A phenomenon that can also be observed on tungsten electrodes is the so-called crown formation. Perhaps you have also seen how many small peaks have formed around the sharpened electrode tip. One could assume that this has something to do with the properties of tungsten, but it has nothing to do with it. Rather, these are the consequences of oxidation with oxygen, sublimation – i. e. the phase transition from the solid to the gaseous state – and the subsequent dissociation (division of the chemical compound into two or more molecules) of the resulting oxides. By sharpening the tungsten electrodes, these material rings can be removed again without any problems.

 

Sharpening tungsten electrodes is therefore essential for the best welding results!

 

When sharpening a tungsten electrode, however, a few essential things must be observed. We have put them together for you here.


5 tips how to properly sharpen tungsten electrodes

1. Be careful with broken or pinched electrode tip

If you look at a tungsten electrode tip, greatly enlarged, you can clearly see the so-called grain size in the material, which is characterized by light and dark areas. Every boundary from one area to the other represents the grain boundary. Tungsten electrodes have their weak point when subjected to mechanical stress along the grain boundary. This means: A pinched or worn TIG welding electrode is weakened at the grain boundaries. If this is now sharpened, something similar happens that, figuratively, is known from pencil sharpening with a blunt sharpener: The material does not tear open nicely.

 

The heat during welding can cause cracks to form at the tip if the grain boundary is damaged. When grinding the tungsten electrode, you have to proceed very carefully so that the grain boundary is not damaged. The pressure for sharpening should also only be light. If the pressure is too great, heat builds up, which in turn can damage the grain boundary.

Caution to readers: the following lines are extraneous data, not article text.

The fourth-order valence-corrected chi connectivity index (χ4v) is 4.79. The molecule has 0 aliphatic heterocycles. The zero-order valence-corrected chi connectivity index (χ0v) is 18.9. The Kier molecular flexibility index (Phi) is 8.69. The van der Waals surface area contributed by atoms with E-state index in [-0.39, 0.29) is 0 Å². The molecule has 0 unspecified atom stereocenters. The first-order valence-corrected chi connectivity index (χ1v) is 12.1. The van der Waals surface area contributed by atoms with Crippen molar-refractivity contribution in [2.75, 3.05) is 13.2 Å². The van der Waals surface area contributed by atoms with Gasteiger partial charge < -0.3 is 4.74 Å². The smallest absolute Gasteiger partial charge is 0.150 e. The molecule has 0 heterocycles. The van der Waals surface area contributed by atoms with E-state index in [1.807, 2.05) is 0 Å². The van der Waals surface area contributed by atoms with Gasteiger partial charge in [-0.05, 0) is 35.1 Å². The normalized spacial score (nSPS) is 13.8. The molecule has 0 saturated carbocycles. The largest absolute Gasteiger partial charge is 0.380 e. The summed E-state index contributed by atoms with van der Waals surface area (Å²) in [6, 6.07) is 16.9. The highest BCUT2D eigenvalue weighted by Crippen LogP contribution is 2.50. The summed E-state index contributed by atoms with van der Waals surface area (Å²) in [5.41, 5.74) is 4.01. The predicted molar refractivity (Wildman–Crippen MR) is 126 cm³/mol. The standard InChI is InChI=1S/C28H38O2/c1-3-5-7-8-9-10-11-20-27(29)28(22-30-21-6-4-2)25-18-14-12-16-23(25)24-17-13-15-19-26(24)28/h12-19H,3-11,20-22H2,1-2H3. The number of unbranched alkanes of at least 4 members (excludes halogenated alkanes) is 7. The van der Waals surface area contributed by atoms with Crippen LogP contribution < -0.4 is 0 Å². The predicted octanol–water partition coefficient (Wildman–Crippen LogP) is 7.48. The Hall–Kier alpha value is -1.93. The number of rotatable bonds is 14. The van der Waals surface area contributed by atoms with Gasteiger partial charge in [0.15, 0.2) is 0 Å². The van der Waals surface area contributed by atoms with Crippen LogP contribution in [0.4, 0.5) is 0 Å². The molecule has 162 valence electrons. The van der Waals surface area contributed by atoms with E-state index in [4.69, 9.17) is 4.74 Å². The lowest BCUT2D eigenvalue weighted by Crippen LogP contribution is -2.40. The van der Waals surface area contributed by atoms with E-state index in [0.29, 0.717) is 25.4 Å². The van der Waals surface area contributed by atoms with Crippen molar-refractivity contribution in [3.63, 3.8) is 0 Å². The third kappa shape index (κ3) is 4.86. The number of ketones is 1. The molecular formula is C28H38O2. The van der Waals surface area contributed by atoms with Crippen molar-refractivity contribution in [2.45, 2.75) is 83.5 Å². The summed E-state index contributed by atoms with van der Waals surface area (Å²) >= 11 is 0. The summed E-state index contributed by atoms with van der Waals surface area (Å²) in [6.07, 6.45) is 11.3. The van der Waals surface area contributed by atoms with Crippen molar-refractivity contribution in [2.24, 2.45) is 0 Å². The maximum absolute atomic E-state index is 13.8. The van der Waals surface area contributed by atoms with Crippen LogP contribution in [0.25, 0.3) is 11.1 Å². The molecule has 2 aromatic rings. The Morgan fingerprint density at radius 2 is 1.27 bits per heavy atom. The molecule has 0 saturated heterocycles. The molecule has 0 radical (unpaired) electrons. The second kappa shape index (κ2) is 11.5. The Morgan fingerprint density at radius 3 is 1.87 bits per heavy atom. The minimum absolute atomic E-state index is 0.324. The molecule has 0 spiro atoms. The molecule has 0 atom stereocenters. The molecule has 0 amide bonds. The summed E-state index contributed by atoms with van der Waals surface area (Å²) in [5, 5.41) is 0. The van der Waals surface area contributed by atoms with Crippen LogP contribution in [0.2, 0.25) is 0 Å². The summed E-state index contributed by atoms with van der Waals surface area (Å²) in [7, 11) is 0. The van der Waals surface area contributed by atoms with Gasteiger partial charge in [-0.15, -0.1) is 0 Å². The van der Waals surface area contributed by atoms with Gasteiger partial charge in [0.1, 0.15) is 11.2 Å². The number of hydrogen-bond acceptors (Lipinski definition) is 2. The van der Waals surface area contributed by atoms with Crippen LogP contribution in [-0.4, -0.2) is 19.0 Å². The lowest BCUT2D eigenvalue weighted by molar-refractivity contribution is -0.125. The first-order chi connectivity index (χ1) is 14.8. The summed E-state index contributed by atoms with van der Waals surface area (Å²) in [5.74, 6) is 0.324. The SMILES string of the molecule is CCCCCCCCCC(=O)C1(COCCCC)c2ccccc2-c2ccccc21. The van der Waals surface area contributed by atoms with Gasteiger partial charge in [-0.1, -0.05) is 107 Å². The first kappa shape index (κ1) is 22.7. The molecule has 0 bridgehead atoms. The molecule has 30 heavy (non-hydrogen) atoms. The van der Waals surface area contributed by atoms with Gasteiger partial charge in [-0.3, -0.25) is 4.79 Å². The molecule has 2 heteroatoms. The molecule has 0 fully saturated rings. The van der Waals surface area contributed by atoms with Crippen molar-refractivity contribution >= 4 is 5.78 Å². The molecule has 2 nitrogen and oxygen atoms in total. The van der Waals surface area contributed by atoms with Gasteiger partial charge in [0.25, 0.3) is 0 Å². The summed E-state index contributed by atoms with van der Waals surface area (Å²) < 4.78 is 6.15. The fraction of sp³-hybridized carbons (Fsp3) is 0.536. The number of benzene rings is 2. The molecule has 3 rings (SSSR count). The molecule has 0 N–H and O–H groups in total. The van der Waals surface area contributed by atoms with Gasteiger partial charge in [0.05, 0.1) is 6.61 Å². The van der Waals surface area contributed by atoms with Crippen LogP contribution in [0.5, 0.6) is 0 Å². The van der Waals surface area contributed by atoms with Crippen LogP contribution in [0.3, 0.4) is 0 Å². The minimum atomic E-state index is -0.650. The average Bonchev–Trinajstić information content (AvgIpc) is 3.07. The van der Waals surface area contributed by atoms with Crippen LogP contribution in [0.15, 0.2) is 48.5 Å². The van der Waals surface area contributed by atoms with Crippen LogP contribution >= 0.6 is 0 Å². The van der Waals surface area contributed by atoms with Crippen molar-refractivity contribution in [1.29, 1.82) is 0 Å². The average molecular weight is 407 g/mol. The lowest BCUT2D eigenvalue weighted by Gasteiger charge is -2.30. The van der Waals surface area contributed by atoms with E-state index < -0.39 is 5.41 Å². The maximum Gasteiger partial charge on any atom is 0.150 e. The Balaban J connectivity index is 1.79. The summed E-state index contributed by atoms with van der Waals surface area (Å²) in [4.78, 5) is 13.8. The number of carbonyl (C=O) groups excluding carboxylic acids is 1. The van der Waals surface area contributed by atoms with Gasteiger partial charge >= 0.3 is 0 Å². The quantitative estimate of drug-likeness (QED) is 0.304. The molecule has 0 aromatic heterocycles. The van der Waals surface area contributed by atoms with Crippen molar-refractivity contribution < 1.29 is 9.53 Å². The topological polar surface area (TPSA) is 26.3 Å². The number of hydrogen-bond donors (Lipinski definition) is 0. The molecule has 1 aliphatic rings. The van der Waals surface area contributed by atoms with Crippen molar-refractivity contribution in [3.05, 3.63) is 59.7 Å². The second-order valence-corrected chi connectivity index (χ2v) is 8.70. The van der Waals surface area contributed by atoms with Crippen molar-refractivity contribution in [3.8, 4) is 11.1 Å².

2. Never sharpen the TIG welding electrode freehand

Angle grinder, whetstone or abrasive mop – there are the most adventurous approaches to sharpen tungsten electrodes manually. In any case, do not try to grind the tungsten electrode freehand! For a good welding result, the tip must be concentric and the sharpening surface smooth. Even with very steady hand control, you would never get a perfect tungsten electrode cut. And this is especially important when the weld seam is more demanding. In addition, grinding by hand is never exactly the same a second time. However, repeatable parameters are the be-all and end-all for consistently good resp. high quality.

 

3. The right sharpening direction for tungsten electrodes: axial instead of radial

When sharpening the TIG welding electrode, the grinding direction is decisive: If the grinding is transverse, i. e. radial to the welding electrode, a wide arc cone is generated. The penetration depth is then smaller, which as a result leads to root binding errors, for example in the case of an i-joint. If, on the other hand, the cut is longitudinal to the electrode, i. e. axially, the arc is more focused, enables deeper penetration and thus makes it easier for the welder to apply the energy with pinpoint accuracy.

Wolframelektroden_Axial_Radial

There is a rule of thumb: the tip of the tungsten electrode should be twice as long as its diameter.

 

4. Sharpening at the correct angle

You get the best welding result with the correct grinding angle. The sharper the TIG welding electrode is ground, the more targeted and narrow the penetration. At the same time, however, the load on the electrode tip is extremely high, which in turn limits its service life. With an extreme peak of, for example, 30 °, tungsten can get into the weld pool and then contaminate it. If, on the other hand, the tungsten electrode is blunt-pointed and you weld with it at the same welding current as with the sharpened electrode, the penetration is wider and less focused. We recommend a grinding angle of 60 ° for TIG welding electrodes in order to achieve the best welding results.

Wolframelektroden_Axial_Radial_Winkel